A Game of Pawns During the Time of the Cold War

The film has a lot of chess jargon making it difficult for those not schooled in the game of chess to follow the movie.

Published: 12th September 2015 06:15 AM  |   Last Updated: 12th September 2015 06:15 AM   |  A+A-

Pawn

Film: Pawn Sacrifice

Director: Edward Zwick

Cast:Tobey Maguire,     Peter Sarsgaard,    Liev Schrieber,    Michael Stuhlbarg

Vishwanathan Anand, India’s first ever grandmaster, hosted a screening of Pawn Sacrifice on Thursday. Close to 100 chess enthusiasts, including children and grandmasters, attended the screening of the biographical movie on the legendary American grandmaster Bobby Fischer.

Set in the cold war era, Pawn Sacrifice maps the rise of Fischer and focuses on his 1972 world championship match against the then world champion Boris Spassky. Directed by Academy Award winning producer Edward Zwick, the film stars Tobey Maguire as Bobby Fischer and Liev Schreiber as Boris Spassky. Tobey Maguire does a great job playing the eccentric Bobby Fischer. The supporting cast, Michael Stuhlbarg and Peter Sarsgaard too blend into their roles as Fischer’s manager and adviser respectively.

The film has a lot of chess jargon making it difficult for those not schooled in the game of chess to follow the movie. By the end of the movie, it is difficult to understand why Game Six in the world championship is considered the greatest game ever played.

Anand, speaking during the event, commended the plot of the movie and urged chess lovers to watch the movie. “The Fischer-Spassky match is an important game in chess history. It brought the game into the spotlight around the world. The game got a lot of popularity after Fischer beat Spassky in the world championship,” he said.

The film also explores the deteriorating mental health of Fischer. Anand claimed that that the movie is not completely accurate, but neither is it completely inaccurate. He, however, denied noticing any signs of mental turmoil in Fisher when he met him before his death.

“Fischer was paranoid that the Russians were out to get him. That is partially true. There has been a lot of discussion about it and a lot of authors have written books about Fischer’s mental trouble,” he added. Spassky is pictured as a man of few words who travels with a brigade of people wherever he goes. For most part of the movie, the relationship between Spassky and Fischer is strained. But Anand pointed out that Spassky was fond of Fischer and was as close to him as a younger brother. He added that Spassky, as a person, is not exactly as he was portrayed in the movie.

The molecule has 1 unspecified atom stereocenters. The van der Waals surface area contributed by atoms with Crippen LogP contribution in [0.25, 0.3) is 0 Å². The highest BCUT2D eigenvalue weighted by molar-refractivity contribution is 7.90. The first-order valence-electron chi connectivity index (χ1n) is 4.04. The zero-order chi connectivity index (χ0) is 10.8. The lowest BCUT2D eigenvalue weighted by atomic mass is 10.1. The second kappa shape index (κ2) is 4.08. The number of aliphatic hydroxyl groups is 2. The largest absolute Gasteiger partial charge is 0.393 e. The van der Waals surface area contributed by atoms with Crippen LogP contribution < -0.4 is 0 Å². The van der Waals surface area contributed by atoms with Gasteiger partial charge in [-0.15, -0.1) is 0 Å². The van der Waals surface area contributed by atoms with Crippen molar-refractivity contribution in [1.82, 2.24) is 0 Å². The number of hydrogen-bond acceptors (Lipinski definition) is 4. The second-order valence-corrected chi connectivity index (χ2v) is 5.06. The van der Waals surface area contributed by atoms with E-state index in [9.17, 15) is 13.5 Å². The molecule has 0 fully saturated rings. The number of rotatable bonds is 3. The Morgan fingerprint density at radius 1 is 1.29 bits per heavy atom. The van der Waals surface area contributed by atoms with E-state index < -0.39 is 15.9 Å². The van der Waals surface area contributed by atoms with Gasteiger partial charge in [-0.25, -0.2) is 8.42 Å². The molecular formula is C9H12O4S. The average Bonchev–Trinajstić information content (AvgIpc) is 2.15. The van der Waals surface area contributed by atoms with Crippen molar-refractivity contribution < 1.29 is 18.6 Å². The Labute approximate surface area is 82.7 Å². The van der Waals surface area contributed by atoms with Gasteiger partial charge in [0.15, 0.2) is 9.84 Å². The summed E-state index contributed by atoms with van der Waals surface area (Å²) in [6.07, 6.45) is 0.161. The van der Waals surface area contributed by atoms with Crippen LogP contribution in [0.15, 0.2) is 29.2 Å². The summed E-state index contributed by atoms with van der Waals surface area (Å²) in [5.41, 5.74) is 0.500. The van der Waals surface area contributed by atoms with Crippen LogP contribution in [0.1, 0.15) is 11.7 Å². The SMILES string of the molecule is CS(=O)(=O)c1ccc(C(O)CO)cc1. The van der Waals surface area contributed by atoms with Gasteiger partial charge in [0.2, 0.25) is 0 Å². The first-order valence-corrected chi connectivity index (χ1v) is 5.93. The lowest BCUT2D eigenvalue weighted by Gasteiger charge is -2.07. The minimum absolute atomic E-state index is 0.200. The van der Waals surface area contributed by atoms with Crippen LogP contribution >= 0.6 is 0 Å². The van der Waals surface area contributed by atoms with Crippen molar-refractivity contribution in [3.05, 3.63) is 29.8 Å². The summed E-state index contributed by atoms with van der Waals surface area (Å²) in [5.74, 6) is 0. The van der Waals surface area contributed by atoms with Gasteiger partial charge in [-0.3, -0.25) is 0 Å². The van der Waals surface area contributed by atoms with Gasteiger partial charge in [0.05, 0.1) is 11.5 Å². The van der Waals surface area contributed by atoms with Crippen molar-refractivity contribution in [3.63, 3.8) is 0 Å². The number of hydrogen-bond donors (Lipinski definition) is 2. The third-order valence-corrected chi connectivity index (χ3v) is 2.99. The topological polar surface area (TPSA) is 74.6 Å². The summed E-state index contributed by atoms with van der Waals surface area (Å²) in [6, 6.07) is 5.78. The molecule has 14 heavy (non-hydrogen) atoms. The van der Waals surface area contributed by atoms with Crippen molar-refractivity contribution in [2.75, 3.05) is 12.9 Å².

Anand described Spassky as tolerant and kind. At the same time, Anand appreciated the research that the filmmaker had put into the movie. “During Fischer’s time, there were no computers to look up past matches. He was forced to visit specific shops that sold books that detailed past matches played by Spassky. Moreover, the notations of games played by the Russians were written in their native language. It was interesting to see Fischer visit a Russian-born immigrant’s shop in the movie to collect information on Spassky. It is said that Fischer learnt some Russian to read the notations in the books,” he explained.

Hailing Fischer as the trade union leader of chess players, Anand said that players like himself were able to play the sport professionally because Fischer voiced his criticism against the World Chess Federation at the time.

In the movie, Fischer demands a slew of changes in the workings of the federation and the way tournaments are conducted. Fischer labelled the tactics of the Russian players, who intentionally drew matches, as cheating. Chess aficionados can catch the movie from September 18 when it will hit screens in India.

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